Anam Cara Kilt Hose by Jennigma

Anam Cara Kilt Hose

July 2011
Aran (8 wpi) ?
US 6 - 4.0 mm
US 3 - 3.25 mm
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This knitting adventure begins at the bottom edge of the fold-
over cuff with a picot-edged tubular cast-on, and then moves
into a horizontal cable. There is another picot round at the
top of the cuff, which can optionally be threaded with a thin
elastic for a built-in garter. A single short-row is used to
change direction so both the cuff and the body of the sock are
knit from the “right” side; no need to knit either inside out.

A ribbed garter is worked under the cuff on a smaller needle
to help keep the sock up where it belongs. There is a Saxon
Braid down the front of the leg and a coordinated calf
medallion in the back which decreases down to a single twist.

The hose then flare out using a method derived from Cat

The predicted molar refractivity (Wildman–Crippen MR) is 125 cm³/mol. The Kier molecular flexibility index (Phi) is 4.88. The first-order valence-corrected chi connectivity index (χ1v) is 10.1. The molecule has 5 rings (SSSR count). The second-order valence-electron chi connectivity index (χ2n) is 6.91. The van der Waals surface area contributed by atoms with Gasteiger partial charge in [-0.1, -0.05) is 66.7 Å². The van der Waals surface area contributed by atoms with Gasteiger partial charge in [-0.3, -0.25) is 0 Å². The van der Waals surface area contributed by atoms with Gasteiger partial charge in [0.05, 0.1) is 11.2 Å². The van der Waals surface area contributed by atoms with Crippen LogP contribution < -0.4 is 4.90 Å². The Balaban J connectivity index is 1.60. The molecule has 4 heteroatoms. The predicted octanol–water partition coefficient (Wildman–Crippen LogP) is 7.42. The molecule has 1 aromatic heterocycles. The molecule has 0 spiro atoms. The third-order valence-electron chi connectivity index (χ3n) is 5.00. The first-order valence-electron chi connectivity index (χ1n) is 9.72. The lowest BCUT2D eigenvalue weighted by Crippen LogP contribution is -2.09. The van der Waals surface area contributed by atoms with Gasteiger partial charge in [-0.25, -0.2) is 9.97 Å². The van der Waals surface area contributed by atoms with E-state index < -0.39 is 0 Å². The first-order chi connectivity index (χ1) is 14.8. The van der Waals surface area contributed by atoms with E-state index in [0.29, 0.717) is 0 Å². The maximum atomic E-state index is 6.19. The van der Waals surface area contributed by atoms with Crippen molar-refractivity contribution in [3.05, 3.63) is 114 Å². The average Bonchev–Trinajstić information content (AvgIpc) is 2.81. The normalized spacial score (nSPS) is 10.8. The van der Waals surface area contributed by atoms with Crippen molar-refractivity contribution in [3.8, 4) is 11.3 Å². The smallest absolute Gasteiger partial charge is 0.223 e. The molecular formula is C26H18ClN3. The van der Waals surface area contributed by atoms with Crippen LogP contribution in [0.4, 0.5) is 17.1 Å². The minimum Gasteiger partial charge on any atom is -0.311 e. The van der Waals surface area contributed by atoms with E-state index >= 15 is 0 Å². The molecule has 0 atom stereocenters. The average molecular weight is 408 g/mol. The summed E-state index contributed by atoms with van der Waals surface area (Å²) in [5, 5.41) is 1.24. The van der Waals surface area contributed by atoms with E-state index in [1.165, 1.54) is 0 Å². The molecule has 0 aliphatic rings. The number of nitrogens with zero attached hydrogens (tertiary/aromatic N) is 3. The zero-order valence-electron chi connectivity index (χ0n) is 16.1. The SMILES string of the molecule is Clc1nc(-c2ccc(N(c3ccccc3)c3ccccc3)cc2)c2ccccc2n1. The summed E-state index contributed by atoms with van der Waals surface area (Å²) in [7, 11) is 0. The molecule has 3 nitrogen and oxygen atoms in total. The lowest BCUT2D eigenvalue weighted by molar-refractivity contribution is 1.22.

Bordhi’s Cedar architecture, by increasing all around the sock
in successive rows. There is a small heel turn, and then a
modified arch shaped foot is knit in heel stitch. Short rows
are used in an unconventional way to balance out the fabric
bias the arch shaping introduces, and finally standard toe
decreases end with a Kitchener finish.

The fabric in the legs is forgiving of gauge, but the foot
requires good measurements to come out correctly. The
combination of knitting on the bias and using a slipped stitch
pattern (heel stitch) makes a fabric that is both more dense
and less stretchy than standard stockinette. This is fantastic
for the arch shaped foot since it makes the hose extra
supportive. It does mean, however, that you need to get your
measurements right. I advise swatching in heel stitch to check
gauge, or you will quite possibly have to rip the foot and re-